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Rally addresses bullying, how to stop it
The rally was designed to help cut cases of young people confronting each other. - photo by Stock photo

An anti-bullying rally, the first of what organizers said will be an annual event, was Saturday at Bryant Commons.

Organizer Lisa Brown said she felt driven to do something after hearing stories of children, some who have taken their own lives, being bullied.

"I found myself with an overwhelming desire to do something within the community to raise awareness," Brown said. "As a teenager, I was bullied. But not for very long because I would not allow the bully to intimidate me.

"Unfortunately, a lot of kids and even adults feel that they are not strong enough to stand up to the person that’s bullying them. I recall many times stepping in to help someone in school that was being picked on or bullied. I was not a bystander and I certainly did not find humor in making fun of someone."

Brown said she and Paulette McRae planned the event. They two reached out and found people willing to help. Brown said McRae’s help was instrumental.

Brown said Liberty County School Superintendent Dr. Franklin Perry and board members Lily Baker and Verdell Jones spoke at the rally. Jones was emcee.

Representatives from the Rape Crisis Center of the Coastal Empire provided an anti-bullying seminar.

"Kim Blackmon of Live Oak Church Of God, along with several of their Prayer Warriors were on hand to pray with those in need," Brown said. "The crowd received a very enlightening speech from Mrs. Blackmon as she prayed with everyone."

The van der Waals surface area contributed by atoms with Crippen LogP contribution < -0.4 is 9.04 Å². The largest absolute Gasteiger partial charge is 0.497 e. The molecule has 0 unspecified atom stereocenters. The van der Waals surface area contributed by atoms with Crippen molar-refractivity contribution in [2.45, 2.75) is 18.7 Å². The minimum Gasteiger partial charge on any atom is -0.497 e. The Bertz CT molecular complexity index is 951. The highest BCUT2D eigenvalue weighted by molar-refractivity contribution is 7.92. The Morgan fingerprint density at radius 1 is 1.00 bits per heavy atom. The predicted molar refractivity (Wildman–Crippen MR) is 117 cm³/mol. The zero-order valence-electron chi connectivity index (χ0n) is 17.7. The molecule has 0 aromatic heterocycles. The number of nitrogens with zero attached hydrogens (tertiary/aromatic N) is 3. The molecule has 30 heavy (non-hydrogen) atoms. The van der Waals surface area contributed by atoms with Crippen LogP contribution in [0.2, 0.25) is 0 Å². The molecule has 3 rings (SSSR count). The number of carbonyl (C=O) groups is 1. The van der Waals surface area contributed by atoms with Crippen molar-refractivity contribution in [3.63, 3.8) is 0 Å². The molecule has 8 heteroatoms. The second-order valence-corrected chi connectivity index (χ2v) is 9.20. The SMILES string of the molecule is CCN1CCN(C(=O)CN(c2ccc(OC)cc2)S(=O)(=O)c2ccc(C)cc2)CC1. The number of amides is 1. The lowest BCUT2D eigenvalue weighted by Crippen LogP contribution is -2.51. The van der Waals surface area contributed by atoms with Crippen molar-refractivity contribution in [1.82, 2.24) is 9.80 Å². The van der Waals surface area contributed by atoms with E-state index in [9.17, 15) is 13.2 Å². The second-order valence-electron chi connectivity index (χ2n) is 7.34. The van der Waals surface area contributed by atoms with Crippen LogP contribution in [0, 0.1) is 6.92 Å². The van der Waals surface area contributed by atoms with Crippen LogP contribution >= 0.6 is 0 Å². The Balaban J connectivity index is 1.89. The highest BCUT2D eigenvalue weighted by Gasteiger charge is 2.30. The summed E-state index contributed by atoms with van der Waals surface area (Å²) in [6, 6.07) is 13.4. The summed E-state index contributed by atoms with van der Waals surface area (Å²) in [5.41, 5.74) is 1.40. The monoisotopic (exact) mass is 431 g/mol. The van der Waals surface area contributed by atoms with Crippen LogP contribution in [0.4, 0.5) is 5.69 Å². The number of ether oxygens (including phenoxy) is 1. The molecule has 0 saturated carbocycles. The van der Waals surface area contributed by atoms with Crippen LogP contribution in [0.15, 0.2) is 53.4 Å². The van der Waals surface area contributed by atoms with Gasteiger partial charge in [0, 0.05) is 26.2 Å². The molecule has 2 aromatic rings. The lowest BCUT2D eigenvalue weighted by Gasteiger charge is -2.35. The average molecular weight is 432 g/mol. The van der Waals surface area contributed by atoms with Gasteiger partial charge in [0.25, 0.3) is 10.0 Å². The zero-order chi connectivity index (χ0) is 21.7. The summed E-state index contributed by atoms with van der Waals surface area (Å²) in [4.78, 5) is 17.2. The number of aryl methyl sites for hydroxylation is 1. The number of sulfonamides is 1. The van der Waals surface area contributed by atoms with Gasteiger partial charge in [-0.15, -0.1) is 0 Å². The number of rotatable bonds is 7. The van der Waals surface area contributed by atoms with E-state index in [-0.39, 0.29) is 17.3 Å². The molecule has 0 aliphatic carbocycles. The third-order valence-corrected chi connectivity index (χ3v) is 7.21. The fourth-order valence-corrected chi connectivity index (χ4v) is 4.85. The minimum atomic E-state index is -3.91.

Brown said Live Oak Church of God recording artist Charlene Jenkins performed a song.

"She said to me, ‘Lisa, God has given me a song to sing at the anti-bullying rally,’" Brown said, adding the song, "Be Nice Save a Life" brought her to tears.

Poets Leetefa and McKenzie Frasier delivered a message, Brown said, while DJ Fenuku Eatmon played music.

"While we did not have the crowd we anticipated for the rally, the folks that came out said it was really wonderful and very helpful," Brown said. "Some were dealing with ongoing bullying issues. There were even adults that shared they were being bullied at work."

She said they gave away gift cards and cash prizes and had a meal catered by Sweet and Spicy out of Savannah.

Brown said health issues and stage fright had her questioning whether to organize the rally.

"However, it was not long before I realized what that unsettling feeling was," she said. "I had failed to ask for God’s guidance to ensure that what I was doing lined up according to his will, not mine."

Brown said she is planning next year’s rally and it is tentatively set for early June.

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